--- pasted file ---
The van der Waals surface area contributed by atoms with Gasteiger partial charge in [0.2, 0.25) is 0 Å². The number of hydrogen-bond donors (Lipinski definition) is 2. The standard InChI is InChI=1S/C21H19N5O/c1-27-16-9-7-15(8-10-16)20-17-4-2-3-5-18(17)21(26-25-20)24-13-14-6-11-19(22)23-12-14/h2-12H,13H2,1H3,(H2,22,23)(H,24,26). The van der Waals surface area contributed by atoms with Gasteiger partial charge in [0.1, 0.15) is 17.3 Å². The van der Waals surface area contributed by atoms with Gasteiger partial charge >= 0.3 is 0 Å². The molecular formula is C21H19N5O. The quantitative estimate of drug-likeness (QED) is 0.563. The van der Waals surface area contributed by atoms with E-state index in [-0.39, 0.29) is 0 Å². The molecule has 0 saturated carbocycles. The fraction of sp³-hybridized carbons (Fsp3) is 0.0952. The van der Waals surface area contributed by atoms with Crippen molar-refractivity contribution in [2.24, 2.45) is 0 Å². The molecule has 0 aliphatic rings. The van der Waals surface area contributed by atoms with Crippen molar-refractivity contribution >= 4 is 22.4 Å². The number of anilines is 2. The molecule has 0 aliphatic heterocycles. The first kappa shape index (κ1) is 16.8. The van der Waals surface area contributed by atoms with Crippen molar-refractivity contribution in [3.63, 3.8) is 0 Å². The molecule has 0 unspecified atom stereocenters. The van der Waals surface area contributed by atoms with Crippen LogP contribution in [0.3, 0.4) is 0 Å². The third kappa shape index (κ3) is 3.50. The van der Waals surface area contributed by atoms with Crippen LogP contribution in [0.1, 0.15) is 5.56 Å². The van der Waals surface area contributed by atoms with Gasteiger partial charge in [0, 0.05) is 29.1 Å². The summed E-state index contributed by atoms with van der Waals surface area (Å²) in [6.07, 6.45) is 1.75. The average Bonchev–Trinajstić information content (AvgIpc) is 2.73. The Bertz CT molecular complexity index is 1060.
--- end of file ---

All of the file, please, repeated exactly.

The van der Waals surface area contributed by atoms with Gasteiger partial charge in [0.2, 0.25) is 0 Å². The number of hydrogen-bond donors (Lipinski definition) is 2. The standard InChI is InChI=1S/C21H19N5O/c1-27-16-9-7-15(8-10-16)20-17-4-2-3-5-18(17)21(26-25-20)24-13-14-6-11-19(22)23-12-14/h2-12H,13H2,1H3,(H2,22,23)(H,24,26). The van der Waals surface area contributed by atoms with Gasteiger partial charge in [0.1, 0.15) is 17.3 Å². The van der Waals surface area contributed by atoms with Gasteiger partial charge >= 0.3 is 0 Å². The molecular formula is C21H19N5O. The quantitative estimate of drug-likeness (QED) is 0.563. The van der Waals surface area contributed by atoms with E-state index in [-0.39, 0.29) is 0 Å². The molecule has 0 saturated carbocycles. The fraction of sp³-hybridized carbons (Fsp3) is 0.0952. The van der Waals surface area contributed by atoms with Crippen molar-refractivity contribution in [2.24, 2.45) is 0 Å². The molecule has 0 aliphatic rings. The van der Waals surface area contributed by atoms with Crippen molar-refractivity contribution >= 4 is 22.4 Å². The number of anilines is 2. The molecule has 0 aliphatic heterocycles. The first kappa shape index (κ1) is 16.8. The van der Waals surface area contributed by atoms with Crippen molar-refractivity contribution in [3.63, 3.8) is 0 Å². The molecule has 0 unspecified atom stereocenters. The van der Waals surface area contributed by atoms with Crippen LogP contribution in [0.3, 0.4) is 0 Å². The third kappa shape index (κ3) is 3.50. The van der Waals surface area contributed by atoms with Crippen LogP contribution in [0.1, 0.15) is 5.56 Å². The van der Waals surface area contributed by atoms with Gasteiger partial charge in [0, 0.05) is 29.1 Å². The summed E-state index contributed by atoms with van der Waals surface area (Å²) in [6.07, 6.45) is 1.75. The average Bonchev–Trinajstić information content (AvgIpc) is 2.73. The Bertz CT molecular complexity index is 1060.